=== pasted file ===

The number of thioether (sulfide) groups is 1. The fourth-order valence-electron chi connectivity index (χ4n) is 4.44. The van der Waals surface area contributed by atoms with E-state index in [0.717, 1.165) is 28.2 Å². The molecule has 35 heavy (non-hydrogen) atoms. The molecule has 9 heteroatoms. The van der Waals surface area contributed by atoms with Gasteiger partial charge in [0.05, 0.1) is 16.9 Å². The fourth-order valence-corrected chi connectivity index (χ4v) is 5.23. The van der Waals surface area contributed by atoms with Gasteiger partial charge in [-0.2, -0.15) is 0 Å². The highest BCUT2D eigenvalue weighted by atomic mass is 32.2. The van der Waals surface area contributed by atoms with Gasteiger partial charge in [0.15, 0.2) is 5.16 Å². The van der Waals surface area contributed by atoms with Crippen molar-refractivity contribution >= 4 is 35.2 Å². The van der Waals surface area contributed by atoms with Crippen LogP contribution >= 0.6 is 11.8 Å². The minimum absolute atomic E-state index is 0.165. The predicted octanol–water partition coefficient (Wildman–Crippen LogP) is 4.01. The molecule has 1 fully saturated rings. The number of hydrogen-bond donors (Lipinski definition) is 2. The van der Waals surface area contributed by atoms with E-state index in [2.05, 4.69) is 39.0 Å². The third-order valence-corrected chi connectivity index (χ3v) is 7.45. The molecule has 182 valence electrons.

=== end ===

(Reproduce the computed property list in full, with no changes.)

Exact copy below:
The number of thioether (sulfide) groups is 1. The fourth-order valence-electron chi connectivity index (χ4n) is 4.44. The van der Waals surface area contributed by atoms with E-state index in [0.717, 1.165) is 28.2 Å². The molecule has 35 heavy (non-hydrogen) atoms. The molecule has 9 heteroatoms. The van der Waals surface area contributed by atoms with Gasteiger partial charge in [0.05, 0.1) is 16.9 Å². The fourth-order valence-corrected chi connectivity index (χ4v) is 5.23. The van der Waals surface area contributed by atoms with Gasteiger partial charge in [-0.2, -0.15) is 0 Å². The highest BCUT2D eigenvalue weighted by atomic mass is 32.2. The van der Waals surface area contributed by atoms with Gasteiger partial charge in [0.15, 0.2) is 5.16 Å². The van der Waals surface area contributed by atoms with Crippen molar-refractivity contribution >= 4 is 35.2 Å². The van der Waals surface area contributed by atoms with Crippen LogP contribution >= 0.6 is 11.8 Å². The minimum absolute atomic E-state index is 0.165. The predicted octanol–water partition coefficient (Wildman–Crippen LogP) is 4.01. The molecule has 1 fully saturated rings. The number of hydrogen-bond donors (Lipinski definition) is 2. The van der Waals surface area contributed by atoms with E-state index in [2.05, 4.69) is 39.0 Å². The third-order valence-corrected chi connectivity index (χ3v) is 7.45. The molecule has 182 valence electrons.